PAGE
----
• The image processor [0077] 11 applies an image processing to the various kinds of image information acquired by the image acquiring section 14 and/or the image information stored in the image storage section 15 on the basis of various kinds of instruction information inputted at the instruction input section 13, and outputs the information to the image storage section 15, the silver halide exposure printer 16, the IJ printer 17, and the writing section for various image recording media 18. Further, the image processor 11 outputs image information to the image display section 12.
  • The image acquiring section [0078] 14 has a structure equipped with a reflection original scanner 141 for scanning an image recorded on a printed object 21 such as a photographic print, a printed object, and a work of pictorial art or calligraphy and acquiring image information, a transmission original scanner 142 for scanning an image recorded on a developed film 22 such as a negative film or a positive film and acquiring image information, a medium driver 143 for reading and acquiring image information recorded in an image medium such as a DSC (digital still camera), a CD-R, and an image memory card, and an information communication I/F 144 for receiving and acquiring image information from a communication means 24 such as the Internet and a LAN or receiving and acquiring image information stored in the image storage section 15. Input image information inputted from each of the acquisition portions 141 to 144 is outputted to the image processor 11.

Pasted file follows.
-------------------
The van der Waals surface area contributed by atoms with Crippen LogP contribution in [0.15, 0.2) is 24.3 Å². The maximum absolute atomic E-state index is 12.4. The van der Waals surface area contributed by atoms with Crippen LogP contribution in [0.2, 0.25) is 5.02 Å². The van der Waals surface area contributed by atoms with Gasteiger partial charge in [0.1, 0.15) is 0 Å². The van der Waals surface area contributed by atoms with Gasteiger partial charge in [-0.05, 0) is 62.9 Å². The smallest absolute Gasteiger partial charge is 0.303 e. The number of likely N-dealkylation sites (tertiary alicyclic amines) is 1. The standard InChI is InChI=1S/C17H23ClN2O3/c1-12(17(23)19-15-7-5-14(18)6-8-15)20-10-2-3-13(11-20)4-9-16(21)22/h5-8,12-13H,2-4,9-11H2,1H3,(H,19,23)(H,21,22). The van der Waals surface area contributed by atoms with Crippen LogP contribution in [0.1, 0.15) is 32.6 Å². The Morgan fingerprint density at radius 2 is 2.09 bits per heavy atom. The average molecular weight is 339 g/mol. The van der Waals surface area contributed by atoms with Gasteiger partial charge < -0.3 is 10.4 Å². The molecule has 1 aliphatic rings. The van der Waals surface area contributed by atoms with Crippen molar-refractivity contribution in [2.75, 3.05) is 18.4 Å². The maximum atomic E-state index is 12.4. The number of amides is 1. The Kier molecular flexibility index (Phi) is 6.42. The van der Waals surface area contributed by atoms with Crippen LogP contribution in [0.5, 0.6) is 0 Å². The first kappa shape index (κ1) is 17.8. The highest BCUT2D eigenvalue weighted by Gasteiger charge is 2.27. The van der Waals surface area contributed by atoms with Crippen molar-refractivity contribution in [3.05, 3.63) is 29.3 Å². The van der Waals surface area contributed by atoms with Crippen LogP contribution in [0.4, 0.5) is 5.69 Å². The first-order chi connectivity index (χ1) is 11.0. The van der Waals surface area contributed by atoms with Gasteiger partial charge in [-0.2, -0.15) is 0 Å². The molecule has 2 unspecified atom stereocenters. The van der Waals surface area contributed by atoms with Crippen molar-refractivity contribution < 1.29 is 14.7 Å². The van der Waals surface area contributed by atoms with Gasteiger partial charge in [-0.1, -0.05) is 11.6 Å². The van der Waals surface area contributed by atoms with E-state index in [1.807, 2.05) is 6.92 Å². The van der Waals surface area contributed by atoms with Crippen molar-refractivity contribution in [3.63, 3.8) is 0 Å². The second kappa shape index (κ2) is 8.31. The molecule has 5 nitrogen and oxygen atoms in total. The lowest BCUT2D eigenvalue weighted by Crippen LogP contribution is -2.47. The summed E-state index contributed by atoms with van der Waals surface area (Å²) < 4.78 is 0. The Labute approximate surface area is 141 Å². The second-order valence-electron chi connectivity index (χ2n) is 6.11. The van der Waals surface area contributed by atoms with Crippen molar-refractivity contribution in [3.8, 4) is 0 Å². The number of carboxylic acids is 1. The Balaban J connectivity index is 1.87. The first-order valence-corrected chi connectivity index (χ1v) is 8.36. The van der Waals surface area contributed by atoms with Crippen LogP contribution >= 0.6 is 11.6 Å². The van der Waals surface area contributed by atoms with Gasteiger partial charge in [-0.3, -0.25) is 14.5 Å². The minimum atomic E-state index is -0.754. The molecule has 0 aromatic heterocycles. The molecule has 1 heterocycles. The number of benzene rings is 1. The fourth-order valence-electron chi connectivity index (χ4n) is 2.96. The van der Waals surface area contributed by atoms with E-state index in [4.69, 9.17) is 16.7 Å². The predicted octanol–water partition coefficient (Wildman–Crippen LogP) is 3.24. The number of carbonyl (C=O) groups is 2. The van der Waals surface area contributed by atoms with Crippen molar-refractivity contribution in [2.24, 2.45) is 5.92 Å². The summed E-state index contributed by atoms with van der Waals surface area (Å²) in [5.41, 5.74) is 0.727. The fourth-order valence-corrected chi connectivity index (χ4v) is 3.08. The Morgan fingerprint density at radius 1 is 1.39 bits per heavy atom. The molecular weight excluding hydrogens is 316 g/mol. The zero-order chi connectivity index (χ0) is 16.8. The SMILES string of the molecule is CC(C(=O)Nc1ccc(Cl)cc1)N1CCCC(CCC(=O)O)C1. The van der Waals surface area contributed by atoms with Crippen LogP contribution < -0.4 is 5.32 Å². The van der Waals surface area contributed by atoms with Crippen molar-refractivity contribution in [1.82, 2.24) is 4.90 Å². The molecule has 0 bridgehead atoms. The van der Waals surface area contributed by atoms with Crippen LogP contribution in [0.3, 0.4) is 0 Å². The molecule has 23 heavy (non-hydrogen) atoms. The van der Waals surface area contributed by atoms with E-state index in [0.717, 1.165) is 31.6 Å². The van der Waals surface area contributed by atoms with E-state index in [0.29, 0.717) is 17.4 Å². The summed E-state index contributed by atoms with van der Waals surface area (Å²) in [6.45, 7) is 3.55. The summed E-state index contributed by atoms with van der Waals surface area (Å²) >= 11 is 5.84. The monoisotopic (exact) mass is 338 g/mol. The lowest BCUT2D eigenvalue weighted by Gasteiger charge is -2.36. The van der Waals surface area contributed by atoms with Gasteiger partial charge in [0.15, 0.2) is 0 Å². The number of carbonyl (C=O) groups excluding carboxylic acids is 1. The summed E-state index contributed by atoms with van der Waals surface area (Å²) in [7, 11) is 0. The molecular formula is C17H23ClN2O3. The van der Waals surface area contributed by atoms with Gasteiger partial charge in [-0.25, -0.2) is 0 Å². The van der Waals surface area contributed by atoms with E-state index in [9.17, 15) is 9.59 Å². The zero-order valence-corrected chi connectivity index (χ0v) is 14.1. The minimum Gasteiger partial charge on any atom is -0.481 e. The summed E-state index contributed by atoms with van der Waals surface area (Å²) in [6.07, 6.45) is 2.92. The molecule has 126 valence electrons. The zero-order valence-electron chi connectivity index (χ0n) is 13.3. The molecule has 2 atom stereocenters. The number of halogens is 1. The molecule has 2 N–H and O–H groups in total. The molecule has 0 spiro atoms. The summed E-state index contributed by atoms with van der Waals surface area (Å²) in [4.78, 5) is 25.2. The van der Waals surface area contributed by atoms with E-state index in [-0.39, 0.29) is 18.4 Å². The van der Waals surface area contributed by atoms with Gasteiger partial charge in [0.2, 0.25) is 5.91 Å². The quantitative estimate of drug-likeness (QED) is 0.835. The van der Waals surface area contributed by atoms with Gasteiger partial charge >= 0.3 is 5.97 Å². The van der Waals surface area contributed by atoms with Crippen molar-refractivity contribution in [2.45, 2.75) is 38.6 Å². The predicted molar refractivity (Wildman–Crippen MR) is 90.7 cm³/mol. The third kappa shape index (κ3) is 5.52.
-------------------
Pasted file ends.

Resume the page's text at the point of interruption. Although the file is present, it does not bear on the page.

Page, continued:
• The image display section [0079] 12 is made up of an LCD (Liquid Crystal Display), a CRT (Cathode Ray Tube), a PDP (Plasma Display Panel), or an EL (Electro-Luminescent) display, and carries out screen display of various kinds of display data in accordance with a display instruction outputted from the image processor 11.
  • The instruction input section [0080] 13 has a structure equipped with a touch sensor 131 as a touch panel provided in the display section 12 for acquiring a touch signal inputted by a touch of an operator and its position information on the screen to output them to the image processor 11, a mouse 132 for acquiring a position signal and a selection signal inputted by an operator and outputting them to the image processor 11, and a keyboard 133 equipped with a cursor key, numeral input keys, and various kinds of function key for acquiring a depress signal inputted by the depressing of a key by an operator and outputting it to the image processor 11.